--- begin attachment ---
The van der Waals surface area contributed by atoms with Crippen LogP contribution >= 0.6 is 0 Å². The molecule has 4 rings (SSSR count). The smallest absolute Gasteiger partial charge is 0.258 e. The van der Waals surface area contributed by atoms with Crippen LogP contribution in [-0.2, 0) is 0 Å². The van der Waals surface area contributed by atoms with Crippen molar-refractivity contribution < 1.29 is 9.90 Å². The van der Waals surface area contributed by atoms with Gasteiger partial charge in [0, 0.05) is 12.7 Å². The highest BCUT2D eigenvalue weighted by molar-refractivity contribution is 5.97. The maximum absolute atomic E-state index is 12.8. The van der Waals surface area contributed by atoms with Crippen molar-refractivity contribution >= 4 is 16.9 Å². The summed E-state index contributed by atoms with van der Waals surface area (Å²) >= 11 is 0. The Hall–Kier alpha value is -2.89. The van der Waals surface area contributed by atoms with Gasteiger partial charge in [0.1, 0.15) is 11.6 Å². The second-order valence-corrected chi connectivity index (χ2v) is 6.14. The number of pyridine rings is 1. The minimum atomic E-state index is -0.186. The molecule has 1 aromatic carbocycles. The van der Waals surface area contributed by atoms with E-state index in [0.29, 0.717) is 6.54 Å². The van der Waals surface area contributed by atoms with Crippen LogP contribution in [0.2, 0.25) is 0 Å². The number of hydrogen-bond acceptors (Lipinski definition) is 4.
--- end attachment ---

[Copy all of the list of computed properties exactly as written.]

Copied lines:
The van der Waals surface area contributed by atoms with Crippen LogP contribution >= 0.6 is 0 Å². The molecule has 4 rings (SSSR count). The smallest absolute Gasteiger partial charge is 0.258 e. The van der Waals surface area contributed by atoms with Crippen LogP contribution in [-0.2, 0) is 0 Å². The van der Waals surface area contributed by atoms with Crippen molar-refractivity contribution < 1.29 is 9.90 Å². The van der Waals surface area contributed by atoms with Gasteiger partial charge in [0, 0.05) is 12.7 Å². The highest BCUT2D eigenvalue weighted by molar-refractivity contribution is 5.97. The maximum absolute atomic E-state index is 12.8. The van der Waals surface area contributed by atoms with Crippen molar-refractivity contribution >= 4 is 16.9 Å². The summed E-state index contributed by atoms with van der Waals surface area (Å²) >= 11 is 0. The Hall–Kier alpha value is -2.89. The van der Waals surface area contributed by atoms with Gasteiger partial charge in [0.1, 0.15) is 11.6 Å². The second-order valence-corrected chi connectivity index (χ2v) is 6.14. The number of pyridine rings is 1. The minimum atomic E-state index is -0.186. The molecule has 1 aromatic carbocycles. The van der Waals surface area contributed by atoms with E-state index in [0.29, 0.717) is 6.54 Å². The van der Waals surface area contributed by atoms with Crippen LogP contribution in [0.2, 0.25) is 0 Å². The number of hydrogen-bond acceptors (Lipinski definition) is 4.